Lehigh's Scott Parker put the country on notice with his dominant win over Penn State's Jered Cortez on Dec. 4. Parker was someone I'd often regarded as a physical and positional wrestler, but he showed his leg attacks as well in that match.
Connor Schram is back up at 133 and will have an opportunity to solidify himself as an All-American contender at this weight as well. His top game and scrambling keep him in matches, but he'll need to hone some neutral offense if he wants to go over the top.
Mitch McKee, Josh Alber, Nathan Boston, and Micky Phillippi. Of this group, McKee has proven he's in the mix with some of the tougher 133s. At some point this year, maybe it will be late in the season, he'll start to put it all together and win matches. He is a pinner at heart but still makes big mistakes and maybe leaves his legs a tad too open. Over time, it will all come together. Maybe we start seeing signs of that here at the Scuffle? Boston will be back in the mix but for a different team this time as he is now competing at Campbell for coach Cary Kolat.
1. Kaid Brock, OK State
2. Scott Parker, Lehigh
3. Mitch McKee, Minnesota
4. Connor Schram, Stanford
5. Josh Alber, UNI
6. Mark Grey, Cornell
141 Contenders#1 Dean Heil, Oklahoma State
#2 Joey McKenna, Stanford
#4 Randy Cruz, Lehigh
#7 Matt Manley, Missouri
#8 Joey Ward, North Carolina
#9 George DiCamillo, Virginia
#9 (at 133) Jaydin Eierman, Missouri
#12 Thomas Thorn, Minnesota
Boo Lewallen, Oklahoma State
Tristan Moran, Oklahoma State
Will Koll, Cornell
Jared Prince, Navy
Nic Gil, Navy
AC Headlee, North Carolina
Mike Pongracz, Chattanooga
Zach Synon, Missouri
Ryan Pomrinca, Lehigh
I went on the record this fall and picked Joey McKenna to win NCAAs -- no turning back now. Dean Heil and Joey McKenna are two of the most consistent performers in NCAA wrestling. Match-to-match, week-to-week, you know what you're getting with each guy. McKenna is oh-fer against Heil but has gotten to legs in each match and was simply unable to finish. Heil's scrambling is perhaps some of the best in the nation.
The key for McKenna will be getting to his double leg. His swing single is lethal against 99.9 percent of the opponents he'll face. I just don't have confidence in anyone finishing that attack on Heil. It's been two OT bouts between these guys. We are probably headed for another.
Heil vs. McKenna, part 2:
It's pretty clear those two are separated from the field, yet someone like Joey Ward (who has beaten Heil several times) cannot be discounted. Ward took a loss to Army's Logan Everett this year but has been solid otherwise.
Two Missouri Tigers are major wildcards at 141 for entirely different reasons. For Matt Manley, he's been off the mat for some time. How will he look against a field this tough? Recall Manley was the No. 5 seed at NCAAs a year ago. On the other hand, you have Jaydin Eierman. The flashy freshman is having some difficulty making 133, so he is headed up to 141 pounds. What does that mean for Missouri moving forward? I'm not sure. However the Scuffle shakes out will likely have a huge impact on the Tigers' lineup going forward.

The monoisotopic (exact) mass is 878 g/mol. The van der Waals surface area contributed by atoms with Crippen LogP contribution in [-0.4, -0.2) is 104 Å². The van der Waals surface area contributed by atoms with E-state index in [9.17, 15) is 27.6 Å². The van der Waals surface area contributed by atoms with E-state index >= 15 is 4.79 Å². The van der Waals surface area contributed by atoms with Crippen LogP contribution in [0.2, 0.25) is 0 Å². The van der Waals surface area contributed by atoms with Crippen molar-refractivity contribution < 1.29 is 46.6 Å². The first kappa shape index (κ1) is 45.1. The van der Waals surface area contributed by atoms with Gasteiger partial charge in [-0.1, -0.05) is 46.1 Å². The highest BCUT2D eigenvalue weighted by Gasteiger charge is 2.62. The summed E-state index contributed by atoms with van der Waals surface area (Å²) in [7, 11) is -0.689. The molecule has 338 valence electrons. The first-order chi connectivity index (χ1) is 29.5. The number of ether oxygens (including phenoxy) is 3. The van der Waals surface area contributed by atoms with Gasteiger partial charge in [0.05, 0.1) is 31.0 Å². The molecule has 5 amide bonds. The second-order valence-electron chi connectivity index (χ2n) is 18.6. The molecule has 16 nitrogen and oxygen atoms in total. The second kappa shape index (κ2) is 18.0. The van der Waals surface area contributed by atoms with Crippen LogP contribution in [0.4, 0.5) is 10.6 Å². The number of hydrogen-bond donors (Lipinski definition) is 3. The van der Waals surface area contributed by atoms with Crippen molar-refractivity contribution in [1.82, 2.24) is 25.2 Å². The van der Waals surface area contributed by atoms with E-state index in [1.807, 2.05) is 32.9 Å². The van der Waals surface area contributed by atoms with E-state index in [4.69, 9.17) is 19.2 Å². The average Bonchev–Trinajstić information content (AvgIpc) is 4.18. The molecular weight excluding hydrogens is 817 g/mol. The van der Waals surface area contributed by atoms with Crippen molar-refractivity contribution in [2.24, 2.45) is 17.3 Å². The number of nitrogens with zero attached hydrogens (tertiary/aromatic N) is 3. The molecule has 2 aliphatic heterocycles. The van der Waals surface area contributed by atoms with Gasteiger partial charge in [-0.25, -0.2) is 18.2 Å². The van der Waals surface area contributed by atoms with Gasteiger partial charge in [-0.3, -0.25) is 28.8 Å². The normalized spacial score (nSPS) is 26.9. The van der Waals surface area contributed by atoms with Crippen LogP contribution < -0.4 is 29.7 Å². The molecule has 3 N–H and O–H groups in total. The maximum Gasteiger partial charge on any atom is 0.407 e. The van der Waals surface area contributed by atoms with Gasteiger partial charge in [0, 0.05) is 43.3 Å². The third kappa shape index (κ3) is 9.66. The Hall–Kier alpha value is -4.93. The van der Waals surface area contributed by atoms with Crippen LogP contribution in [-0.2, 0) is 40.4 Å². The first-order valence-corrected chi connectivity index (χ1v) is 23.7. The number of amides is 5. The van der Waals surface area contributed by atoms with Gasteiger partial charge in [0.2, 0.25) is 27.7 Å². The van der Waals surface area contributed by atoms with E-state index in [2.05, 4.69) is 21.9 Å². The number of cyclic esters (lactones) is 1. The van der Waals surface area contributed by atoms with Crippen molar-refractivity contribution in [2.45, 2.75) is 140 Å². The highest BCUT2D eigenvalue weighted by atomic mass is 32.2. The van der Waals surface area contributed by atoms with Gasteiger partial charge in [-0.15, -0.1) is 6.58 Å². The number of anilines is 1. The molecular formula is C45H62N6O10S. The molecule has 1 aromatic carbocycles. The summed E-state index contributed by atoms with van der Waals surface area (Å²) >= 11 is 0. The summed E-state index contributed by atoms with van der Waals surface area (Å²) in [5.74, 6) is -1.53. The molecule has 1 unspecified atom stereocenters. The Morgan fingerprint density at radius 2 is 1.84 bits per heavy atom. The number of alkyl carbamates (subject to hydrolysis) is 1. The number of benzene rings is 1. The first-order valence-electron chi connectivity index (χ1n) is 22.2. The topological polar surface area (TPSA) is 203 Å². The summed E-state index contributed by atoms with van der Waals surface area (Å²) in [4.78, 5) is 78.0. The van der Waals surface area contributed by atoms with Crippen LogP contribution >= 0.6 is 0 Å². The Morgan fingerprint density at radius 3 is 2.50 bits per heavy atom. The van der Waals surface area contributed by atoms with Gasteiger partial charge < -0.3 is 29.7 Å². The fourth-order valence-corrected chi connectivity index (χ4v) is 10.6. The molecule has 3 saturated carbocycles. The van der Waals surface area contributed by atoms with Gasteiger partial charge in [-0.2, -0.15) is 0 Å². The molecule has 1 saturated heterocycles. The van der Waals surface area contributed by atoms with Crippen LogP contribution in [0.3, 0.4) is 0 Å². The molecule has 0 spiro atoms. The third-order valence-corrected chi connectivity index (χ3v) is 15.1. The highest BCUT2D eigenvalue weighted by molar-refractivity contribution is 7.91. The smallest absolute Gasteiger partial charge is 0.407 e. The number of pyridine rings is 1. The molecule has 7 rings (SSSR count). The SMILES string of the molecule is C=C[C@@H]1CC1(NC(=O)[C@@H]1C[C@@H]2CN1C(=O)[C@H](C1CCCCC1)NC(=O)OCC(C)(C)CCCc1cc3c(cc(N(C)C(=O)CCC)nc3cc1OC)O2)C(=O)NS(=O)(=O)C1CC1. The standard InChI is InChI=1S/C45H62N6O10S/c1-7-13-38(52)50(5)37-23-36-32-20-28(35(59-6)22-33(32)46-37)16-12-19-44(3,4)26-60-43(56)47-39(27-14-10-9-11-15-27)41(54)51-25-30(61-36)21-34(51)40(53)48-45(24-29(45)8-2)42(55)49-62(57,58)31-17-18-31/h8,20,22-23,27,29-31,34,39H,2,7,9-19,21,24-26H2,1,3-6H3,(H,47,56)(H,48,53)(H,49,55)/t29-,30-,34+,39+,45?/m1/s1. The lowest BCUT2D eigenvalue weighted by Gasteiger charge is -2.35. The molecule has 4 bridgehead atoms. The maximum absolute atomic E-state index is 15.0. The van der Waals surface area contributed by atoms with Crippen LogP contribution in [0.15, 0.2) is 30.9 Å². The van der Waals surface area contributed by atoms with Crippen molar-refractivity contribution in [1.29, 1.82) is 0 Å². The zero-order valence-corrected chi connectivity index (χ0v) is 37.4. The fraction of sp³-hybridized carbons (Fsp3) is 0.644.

Like Ethan Lizak, Tommy Thorn will make his return to the Gophers varsity lineup after serving a first-semester suspension. Thorn has very solid offense but struggles against the better scramblers. I'm curious to see how much he's developed from his freshman year.
Randy Cruz will be contending as well. He has been great this year, only falling to Matt Kolodzik, while notching a win over Kevin Jack. Cruz has a strong single leg, but his top work and countering ability are where he makes his money. It's a double-edged sword. He can play things too close and drop a match to someone he's better than (see his wrestle-off against Ryan Pomrinca). Conversely, his stuff has worked on some of 141's best.
This Oklahoma State duo of Boo Lewallen and Tristan Moran will be throwing a massive monkey wrench into the works as well. Lewallen sent shockwaves when he won the Reno TOC over Bryce Meredith. Moran looked game as well, taking out a ranked Javier Gasca.
This weight is absurdly deep. I'd actually be surprised if one or more of our top 10 guys didn't finished outside the top six. There's way too much talent.
Jared Prince, Nic Gil and Mike Pongracz could make waves here. Prince didn't have the start to the season he probably expected. That said, he's got that pinning mentality and big moves that make any opposing coach sweat until his athlete's hand is raised.
1. Joey McKenna, Stanford
2. Dean Heil, OK State
3. Randy Cruz, Lehigh
4. Joey Ward, UNC
5. Jaydin Eierman, Missouri
6. George DiCamillo, UVA